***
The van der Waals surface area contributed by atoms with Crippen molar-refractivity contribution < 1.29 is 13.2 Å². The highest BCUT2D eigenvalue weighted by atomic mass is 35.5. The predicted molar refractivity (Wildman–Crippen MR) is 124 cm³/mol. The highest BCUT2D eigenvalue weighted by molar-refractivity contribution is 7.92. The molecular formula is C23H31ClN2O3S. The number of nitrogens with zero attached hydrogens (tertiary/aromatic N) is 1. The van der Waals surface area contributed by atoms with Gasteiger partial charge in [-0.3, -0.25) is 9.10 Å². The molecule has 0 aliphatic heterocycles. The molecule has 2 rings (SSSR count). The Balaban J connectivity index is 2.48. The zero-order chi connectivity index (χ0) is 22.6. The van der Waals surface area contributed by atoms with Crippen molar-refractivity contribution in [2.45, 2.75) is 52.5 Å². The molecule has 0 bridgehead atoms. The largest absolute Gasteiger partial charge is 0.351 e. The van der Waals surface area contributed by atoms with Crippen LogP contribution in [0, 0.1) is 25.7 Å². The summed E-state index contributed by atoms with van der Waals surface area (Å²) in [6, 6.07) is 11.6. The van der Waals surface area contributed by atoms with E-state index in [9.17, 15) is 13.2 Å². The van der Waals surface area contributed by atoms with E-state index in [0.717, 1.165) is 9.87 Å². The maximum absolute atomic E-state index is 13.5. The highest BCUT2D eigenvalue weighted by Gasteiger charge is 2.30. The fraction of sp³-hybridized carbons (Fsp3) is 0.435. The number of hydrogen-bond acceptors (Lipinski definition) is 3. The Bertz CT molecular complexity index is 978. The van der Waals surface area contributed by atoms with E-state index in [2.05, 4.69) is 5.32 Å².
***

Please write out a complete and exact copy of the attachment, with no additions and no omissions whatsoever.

The van der Waals surface area contributed by atoms with Crippen molar-refractivity contribution < 1.29 is 13.2 Å². The highest BCUT2D eigenvalue weighted by atomic mass is 35.5. The predicted molar refractivity (Wildman–Crippen MR) is 124 cm³/mol. The highest BCUT2D eigenvalue weighted by molar-refractivity contribution is 7.92. The molecular formula is C23H31ClN2O3S. The number of nitrogens with zero attached hydrogens (tertiary/aromatic N) is 1. The van der Waals surface area contributed by atoms with Gasteiger partial charge in [-0.3, -0.25) is 9.10 Å². The molecule has 0 aliphatic heterocycles. The molecule has 2 rings (SSSR count). The Balaban J connectivity index is 2.48. The zero-order chi connectivity index (χ0) is 22.6. The van der Waals surface area contributed by atoms with Crippen molar-refractivity contribution in [2.45, 2.75) is 52.5 Å². The molecule has 0 bridgehead atoms. The largest absolute Gasteiger partial charge is 0.351 e. The van der Waals surface area contributed by atoms with Crippen LogP contribution in [0, 0.1) is 25.7 Å². The summed E-state index contributed by atoms with van der Waals surface area (Å²) in [6, 6.07) is 11.6. The van der Waals surface area contributed by atoms with E-state index in [9.17, 15) is 13.2 Å². The van der Waals surface area contributed by atoms with E-state index in [0.717, 1.165) is 9.87 Å². The maximum absolute atomic E-state index is 13.5. The highest BCUT2D eigenvalue weighted by Gasteiger charge is 2.30. The fraction of sp³-hybridized carbons (Fsp3) is 0.435. The number of hydrogen-bond acceptors (Lipinski definition) is 3. The Bertz CT molecular complexity index is 978. The van der Waals surface area contributed by atoms with E-state index in [2.05, 4.69) is 5.32 Å².